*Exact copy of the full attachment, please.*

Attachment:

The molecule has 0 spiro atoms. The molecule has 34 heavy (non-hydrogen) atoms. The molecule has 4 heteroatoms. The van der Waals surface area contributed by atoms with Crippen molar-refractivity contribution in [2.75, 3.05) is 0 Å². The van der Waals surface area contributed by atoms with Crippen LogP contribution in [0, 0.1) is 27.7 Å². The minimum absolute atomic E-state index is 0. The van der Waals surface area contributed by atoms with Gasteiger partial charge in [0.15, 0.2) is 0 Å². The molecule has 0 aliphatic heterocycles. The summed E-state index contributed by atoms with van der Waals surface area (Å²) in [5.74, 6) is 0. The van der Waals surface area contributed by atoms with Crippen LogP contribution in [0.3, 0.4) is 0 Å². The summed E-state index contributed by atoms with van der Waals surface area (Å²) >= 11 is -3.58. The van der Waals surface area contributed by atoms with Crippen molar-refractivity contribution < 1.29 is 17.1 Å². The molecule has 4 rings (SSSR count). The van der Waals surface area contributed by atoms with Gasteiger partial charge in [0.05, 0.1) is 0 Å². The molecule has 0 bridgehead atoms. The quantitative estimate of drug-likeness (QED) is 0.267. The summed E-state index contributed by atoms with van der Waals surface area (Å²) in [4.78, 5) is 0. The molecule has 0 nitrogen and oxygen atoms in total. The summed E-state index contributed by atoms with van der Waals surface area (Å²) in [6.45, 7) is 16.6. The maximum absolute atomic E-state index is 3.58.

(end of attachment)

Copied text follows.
The molecule has 0 spiro atoms. The molecule has 34 heavy (non-hydrogen) atoms. The molecule has 4 heteroatoms. The van der Waals surface area contributed by atoms with Crippen molar-refractivity contribution in [2.75, 3.05) is 0 Å². The van der Waals surface area contributed by atoms with Crippen LogP contribution in [0, 0.1) is 27.7 Å². The minimum absolute atomic E-state index is 0. The van der Waals surface area contributed by atoms with Gasteiger partial charge in [0.15, 0.2) is 0 Å². The molecule has 0 aliphatic heterocycles. The summed E-state index contributed by atoms with van der Waals surface area (Å²) in [5.74, 6) is 0. The van der Waals surface area contributed by atoms with Crippen LogP contribution in [0.3, 0.4) is 0 Å². The summed E-state index contributed by atoms with van der Waals surface area (Å²) >= 11 is -3.58. The van der Waals surface area contributed by atoms with Crippen molar-refractivity contribution < 1.29 is 17.1 Å². The molecule has 4 rings (SSSR count). The van der Waals surface area contributed by atoms with Gasteiger partial charge in [0.05, 0.1) is 0 Å². The molecule has 0 bridgehead atoms. The quantitative estimate of drug-likeness (QED) is 0.267. The summed E-state index contributed by atoms with van der Waals surface area (Å²) in [4.78, 5) is 0. The molecule has 0 nitrogen and oxygen atoms in total. The summed E-state index contributed by atoms with van der Waals surface area (Å²) in [6.45, 7) is 16.6. The maximum absolute atomic E-state index is 3.58.